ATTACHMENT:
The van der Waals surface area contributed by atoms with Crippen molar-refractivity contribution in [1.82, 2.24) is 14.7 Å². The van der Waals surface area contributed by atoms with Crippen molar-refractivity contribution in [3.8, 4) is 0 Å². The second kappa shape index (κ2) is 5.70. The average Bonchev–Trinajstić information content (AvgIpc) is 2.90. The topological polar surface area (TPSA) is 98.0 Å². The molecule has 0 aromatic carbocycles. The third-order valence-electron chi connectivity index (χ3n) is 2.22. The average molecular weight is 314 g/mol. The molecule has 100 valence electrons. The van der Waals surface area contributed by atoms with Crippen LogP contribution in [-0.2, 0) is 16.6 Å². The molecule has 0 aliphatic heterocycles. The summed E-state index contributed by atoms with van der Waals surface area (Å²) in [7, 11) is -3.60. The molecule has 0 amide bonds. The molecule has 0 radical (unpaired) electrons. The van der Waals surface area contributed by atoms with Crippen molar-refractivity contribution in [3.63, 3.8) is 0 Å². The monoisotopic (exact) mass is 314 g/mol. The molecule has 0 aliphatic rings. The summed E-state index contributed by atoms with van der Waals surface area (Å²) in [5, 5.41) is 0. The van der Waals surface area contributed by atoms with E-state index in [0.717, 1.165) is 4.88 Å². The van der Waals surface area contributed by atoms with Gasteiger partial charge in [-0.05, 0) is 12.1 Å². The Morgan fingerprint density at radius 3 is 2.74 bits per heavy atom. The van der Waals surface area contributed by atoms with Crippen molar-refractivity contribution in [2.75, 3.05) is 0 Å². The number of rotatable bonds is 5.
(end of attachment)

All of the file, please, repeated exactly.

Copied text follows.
The van der Waals surface area contributed by atoms with Crippen molar-refractivity contribution in [1.82, 2.24) is 14.7 Å². The van der Waals surface area contributed by atoms with Crippen molar-refractivity contribution in [3.8, 4) is 0 Å². The second kappa shape index (κ2) is 5.70. The average Bonchev–Trinajstić information content (AvgIpc) is 2.90. The topological polar surface area (TPSA) is 98.0 Å². The molecule has 0 aromatic carbocycles. The third-order valence-electron chi connectivity index (χ3n) is 2.22. The average molecular weight is 314 g/mol. The molecule has 100 valence electrons. The van der Waals surface area contributed by atoms with Crippen LogP contribution in [-0.2, 0) is 16.6 Å². The molecule has 0 aliphatic heterocycles. The summed E-state index contributed by atoms with van der Waals surface area (Å²) in [7, 11) is -3.60. The molecule has 0 amide bonds. The molecule has 0 radical (unpaired) electrons. The van der Waals surface area contributed by atoms with Crippen molar-refractivity contribution in [3.63, 3.8) is 0 Å². The monoisotopic (exact) mass is 314 g/mol. The molecule has 0 aliphatic rings. The summed E-state index contributed by atoms with van der Waals surface area (Å²) in [5, 5.41) is 0. The van der Waals surface area contributed by atoms with E-state index in [0.717, 1.165) is 4.88 Å². The van der Waals surface area contributed by atoms with Gasteiger partial charge in [-0.05, 0) is 12.1 Å². The Morgan fingerprint density at radius 3 is 2.74 bits per heavy atom. The van der Waals surface area contributed by atoms with Crippen molar-refractivity contribution in [2.75, 3.05) is 0 Å². The number of rotatable bonds is 5.